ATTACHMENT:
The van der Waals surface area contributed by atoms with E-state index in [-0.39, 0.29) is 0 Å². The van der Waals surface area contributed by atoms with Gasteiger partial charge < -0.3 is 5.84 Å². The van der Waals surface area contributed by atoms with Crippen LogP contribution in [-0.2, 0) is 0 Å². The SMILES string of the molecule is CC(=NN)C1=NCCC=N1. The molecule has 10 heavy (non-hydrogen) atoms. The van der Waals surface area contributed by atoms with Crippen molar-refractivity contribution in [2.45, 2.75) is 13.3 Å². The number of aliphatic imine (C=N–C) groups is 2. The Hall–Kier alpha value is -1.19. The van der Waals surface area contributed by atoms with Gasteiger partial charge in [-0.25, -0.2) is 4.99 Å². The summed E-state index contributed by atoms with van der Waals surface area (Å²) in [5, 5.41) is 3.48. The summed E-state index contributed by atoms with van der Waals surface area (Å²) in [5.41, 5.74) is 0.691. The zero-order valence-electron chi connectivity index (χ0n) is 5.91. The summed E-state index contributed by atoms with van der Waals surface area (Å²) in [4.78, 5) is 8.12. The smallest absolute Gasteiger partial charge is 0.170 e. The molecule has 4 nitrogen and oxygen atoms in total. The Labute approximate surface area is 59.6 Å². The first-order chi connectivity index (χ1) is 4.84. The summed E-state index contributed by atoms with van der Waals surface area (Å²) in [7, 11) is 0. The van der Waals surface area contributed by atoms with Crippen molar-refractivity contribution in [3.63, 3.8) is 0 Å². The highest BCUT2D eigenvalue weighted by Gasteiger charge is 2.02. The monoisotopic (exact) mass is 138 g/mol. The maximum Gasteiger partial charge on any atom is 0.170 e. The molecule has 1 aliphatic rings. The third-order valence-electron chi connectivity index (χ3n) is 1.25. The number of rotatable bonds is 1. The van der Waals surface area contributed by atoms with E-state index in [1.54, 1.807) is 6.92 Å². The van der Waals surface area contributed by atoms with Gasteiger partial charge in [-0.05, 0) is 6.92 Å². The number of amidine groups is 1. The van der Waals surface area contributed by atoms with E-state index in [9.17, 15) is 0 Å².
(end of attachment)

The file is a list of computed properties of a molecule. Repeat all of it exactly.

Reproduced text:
The van der Waals surface area contributed by atoms with E-state index in [-0.39, 0.29) is 0 Å². The van der Waals surface area contributed by atoms with Gasteiger partial charge < -0.3 is 5.84 Å². The van der Waals surface area contributed by atoms with Crippen LogP contribution in [-0.2, 0) is 0 Å². The SMILES string of the molecule is CC(=NN)C1=NCCC=N1. The molecule has 10 heavy (non-hydrogen) atoms. The van der Waals surface area contributed by atoms with Crippen molar-refractivity contribution in [2.45, 2.75) is 13.3 Å². The number of aliphatic imine (C=N–C) groups is 2. The Hall–Kier alpha value is -1.19. The van der Waals surface area contributed by atoms with Gasteiger partial charge in [-0.25, -0.2) is 4.99 Å². The summed E-state index contributed by atoms with van der Waals surface area (Å²) in [5, 5.41) is 3.48. The summed E-state index contributed by atoms with van der Waals surface area (Å²) in [5.41, 5.74) is 0.691. The zero-order valence-electron chi connectivity index (χ0n) is 5.91. The summed E-state index contributed by atoms with van der Waals surface area (Å²) in [4.78, 5) is 8.12. The smallest absolute Gasteiger partial charge is 0.170 e. The molecule has 4 nitrogen and oxygen atoms in total. The Labute approximate surface area is 59.6 Å². The first-order chi connectivity index (χ1) is 4.84. The summed E-state index contributed by atoms with van der Waals surface area (Å²) in [7, 11) is 0. The van der Waals surface area contributed by atoms with Crippen molar-refractivity contribution in [3.63, 3.8) is 0 Å². The highest BCUT2D eigenvalue weighted by Gasteiger charge is 2.02. The monoisotopic (exact) mass is 138 g/mol. The maximum Gasteiger partial charge on any atom is 0.170 e. The molecule has 1 aliphatic rings. The third-order valence-electron chi connectivity index (χ3n) is 1.25. The number of rotatable bonds is 1. The van der Waals surface area contributed by atoms with E-state index in [1.54, 1.807) is 6.92 Å². The van der Waals surface area contributed by atoms with Gasteiger partial charge in [-0.05, 0) is 6.92 Å². The number of amidine groups is 1. The van der Waals surface area contributed by atoms with E-state index in [9.17, 15) is 0 Å².